Life wasn’t meant to be easy – who said that?

“The 1975 Australian constitutional crisis (sometimes called “the Dismissal“) has been described as the greatest political crisis and constitutional crisis in Australia’s history. It culminated on 11 November 1975 with the removal of the Prime Minister, Gough Whitlam  (elected in 1972) of the Australian Labor Party (ALP), by Governor-General Sir John Kerr. Kerr then appointed the Leader of the Opposition, Malcolm Fraser, as caretakerPrime Minister. When the Prime Minister, Gough Whitlam, went to seek the Governor General’s approval for an election, the Governor General instead dismissed him as Prime Minister, and shortly thereafter installed Malcolm Fraser in his place. Though Kerr, who died in 1991, continues to be reviled in some quarters, Whitlam and Fraser later reconciled.”

Gough Whitlam

Gough Whitlam (Photo credit: Wikipedia)

I was 18 in 1972 and voted for the first time.  It was an exciting time in politics in Australia. The Australian Labor Party had been out in the wilderness since Prime Minister Ben Chifley was defeated by the Liberals in 1949! Gough Whitlam was elected as Prime Minister and leader of the Australian Labor Party after a landslide victory.

Today’s blog is not about history though! It is about people and how we perceive them with the limited knowledge available to us at the time. I, and thousands of others, hated John Kerr and Malcolm Fraser for bringing down the elected Government of the day. Even at 18 I could see a great injustice against our democratic rights to have the party we voted for to remain in office. Great offense was caused and outrage ensued. Passions were ignited! Malcolm Fraser spoke like the “upper classes” and we believed he “was born with a silver spoon in his mouth”! He is remembered for his use of the phrase “Life wasn’t meant to be easy”. Our reaction was… “What does he know about the working classes – his life appeared to be very easy indeed!” It has been fascinating to see the retired Malcolm Fraser in action. It seems that a lot of our hatred of the man was misdirected. It is said that he is one of the most misunderstood  Prime Ministers in our history. Today he speaks out about the harsh treatment of refugees and is often on the side of the disadvantaged in the community and against the views of the big L liberals. It just goes to show that we only see what we want to see in a person. Perhaps memoirs offer an opportunity to tell the story of the misunderstood or, less kindly, it is the opportunity to rewrite history in a different light. Skip forward now to 2012 and today I am reading “Malcolm Fraser, The Political Memoirs” by Malcolm Fraser and Margaret Simons. I still find it hard to warm to the man but I feel I can better understand his side of the story and elements of his personality (or some would say, lack there-of). He was incredibly shy and not good in social interaction or in finding friends. This was seen as arrogance and snobbery.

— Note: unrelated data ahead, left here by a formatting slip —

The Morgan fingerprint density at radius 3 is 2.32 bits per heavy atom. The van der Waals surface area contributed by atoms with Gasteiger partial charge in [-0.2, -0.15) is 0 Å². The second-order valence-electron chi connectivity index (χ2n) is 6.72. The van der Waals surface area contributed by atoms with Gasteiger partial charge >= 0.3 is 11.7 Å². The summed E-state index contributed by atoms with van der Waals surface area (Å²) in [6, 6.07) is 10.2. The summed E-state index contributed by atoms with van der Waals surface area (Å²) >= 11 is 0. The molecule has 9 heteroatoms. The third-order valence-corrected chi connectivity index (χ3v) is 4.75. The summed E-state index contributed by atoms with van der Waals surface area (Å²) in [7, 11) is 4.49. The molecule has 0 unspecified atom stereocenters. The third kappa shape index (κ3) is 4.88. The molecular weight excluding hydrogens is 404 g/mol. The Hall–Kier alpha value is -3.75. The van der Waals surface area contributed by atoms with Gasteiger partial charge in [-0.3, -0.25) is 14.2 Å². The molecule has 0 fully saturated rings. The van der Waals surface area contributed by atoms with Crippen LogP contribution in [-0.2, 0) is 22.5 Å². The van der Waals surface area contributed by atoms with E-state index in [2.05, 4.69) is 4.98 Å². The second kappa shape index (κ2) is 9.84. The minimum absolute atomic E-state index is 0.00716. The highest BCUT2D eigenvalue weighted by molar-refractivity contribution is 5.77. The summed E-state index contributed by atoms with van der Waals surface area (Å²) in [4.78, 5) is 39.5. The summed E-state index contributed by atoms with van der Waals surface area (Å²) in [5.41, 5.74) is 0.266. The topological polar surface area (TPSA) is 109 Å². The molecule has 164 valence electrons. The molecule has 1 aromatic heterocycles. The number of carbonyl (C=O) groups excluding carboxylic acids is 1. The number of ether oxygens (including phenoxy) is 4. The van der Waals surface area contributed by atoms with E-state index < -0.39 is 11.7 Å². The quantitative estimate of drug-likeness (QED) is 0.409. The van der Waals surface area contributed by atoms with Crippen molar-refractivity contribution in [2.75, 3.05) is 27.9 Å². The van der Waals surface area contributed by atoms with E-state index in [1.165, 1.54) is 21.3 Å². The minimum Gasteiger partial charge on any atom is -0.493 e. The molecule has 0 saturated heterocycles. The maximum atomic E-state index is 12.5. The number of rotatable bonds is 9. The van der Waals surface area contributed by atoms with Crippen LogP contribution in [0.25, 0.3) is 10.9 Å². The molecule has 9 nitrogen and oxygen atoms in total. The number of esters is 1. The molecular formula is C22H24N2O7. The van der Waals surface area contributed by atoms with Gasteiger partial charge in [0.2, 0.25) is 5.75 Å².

We mustn’t be too quick to judge our fellow men and women.


4 thoughts on “Life wasn’t meant to be easy – who said that?

  1. It is amazing the compassionate turnaround that he had… and he actually resigned from the liberal party and became friends with Gough Whitlam. Who would have though at the time?

  2. Found this to verify who said “Life wasn’t meant to be easy”. Thank you.
    However, you said that you were 18 in 1972 and voted for the first time. I was 19 and DIDN’T vote in the 1972 election because you had to be 21. Gough brought the age of majority down to 18 the following year, and we were able to vote in elections after that.

  3. Thanks for your thoughts above and for the correction in voting age. It was none-the-less the awakening of my interest in politics which is still alive today (bit more cynical these days though!) but still a member of a political party. You can probably guess which one.

Leave a Reply

Fill in your details below or click an icon to log in: Logo

You are commenting using your account. Log Out /  Change )

Google photo

You are commenting using your Google account. Log Out /  Change )

Twitter picture

You are commenting using your Twitter account. Log Out /  Change )

Facebook photo

You are commenting using your Facebook account. Log Out /  Change )

Connecting to %s